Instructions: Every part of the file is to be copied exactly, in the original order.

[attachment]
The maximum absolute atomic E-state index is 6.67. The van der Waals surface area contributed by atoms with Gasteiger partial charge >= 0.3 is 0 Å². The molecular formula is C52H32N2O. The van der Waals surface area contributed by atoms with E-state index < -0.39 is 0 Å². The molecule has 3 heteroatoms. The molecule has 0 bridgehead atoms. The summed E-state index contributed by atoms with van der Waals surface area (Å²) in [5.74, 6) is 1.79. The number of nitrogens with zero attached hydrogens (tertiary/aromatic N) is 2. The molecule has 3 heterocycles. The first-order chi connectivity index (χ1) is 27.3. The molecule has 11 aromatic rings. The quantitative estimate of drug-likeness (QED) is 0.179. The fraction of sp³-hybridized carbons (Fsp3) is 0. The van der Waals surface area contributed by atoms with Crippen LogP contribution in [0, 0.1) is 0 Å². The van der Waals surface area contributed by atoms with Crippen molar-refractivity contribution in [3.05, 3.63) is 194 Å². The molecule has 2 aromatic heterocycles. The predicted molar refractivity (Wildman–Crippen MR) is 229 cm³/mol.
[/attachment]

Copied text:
The maximum absolute atomic E-state index is 6.67. The van der Waals surface area contributed by atoms with Gasteiger partial charge >= 0.3 is 0 Å². The molecular formula is C52H32N2O. The van der Waals surface area contributed by atoms with E-state index < -0.39 is 0 Å². The molecule has 3 heteroatoms. The molecule has 0 bridgehead atoms. The summed E-state index contributed by atoms with van der Waals surface area (Å²) in [5.74, 6) is 1.79. The number of nitrogens with zero attached hydrogens (tertiary/aromatic N) is 2. The molecule has 3 heterocycles. The first-order chi connectivity index (χ1) is 27.3. The molecule has 11 aromatic rings. The quantitative estimate of drug-likeness (QED) is 0.179. The fraction of sp³-hybridized carbons (Fsp3) is 0. The van der Waals surface area contributed by atoms with Crippen LogP contribution in [0, 0.1) is 0 Å². The van der Waals surface area contributed by atoms with Crippen molar-refractivity contribution in [3.05, 3.63) is 194 Å². The molecule has 2 aromatic heterocycles. The predicted molar refractivity (Wildman–Crippen MR) is 229 cm³/mol.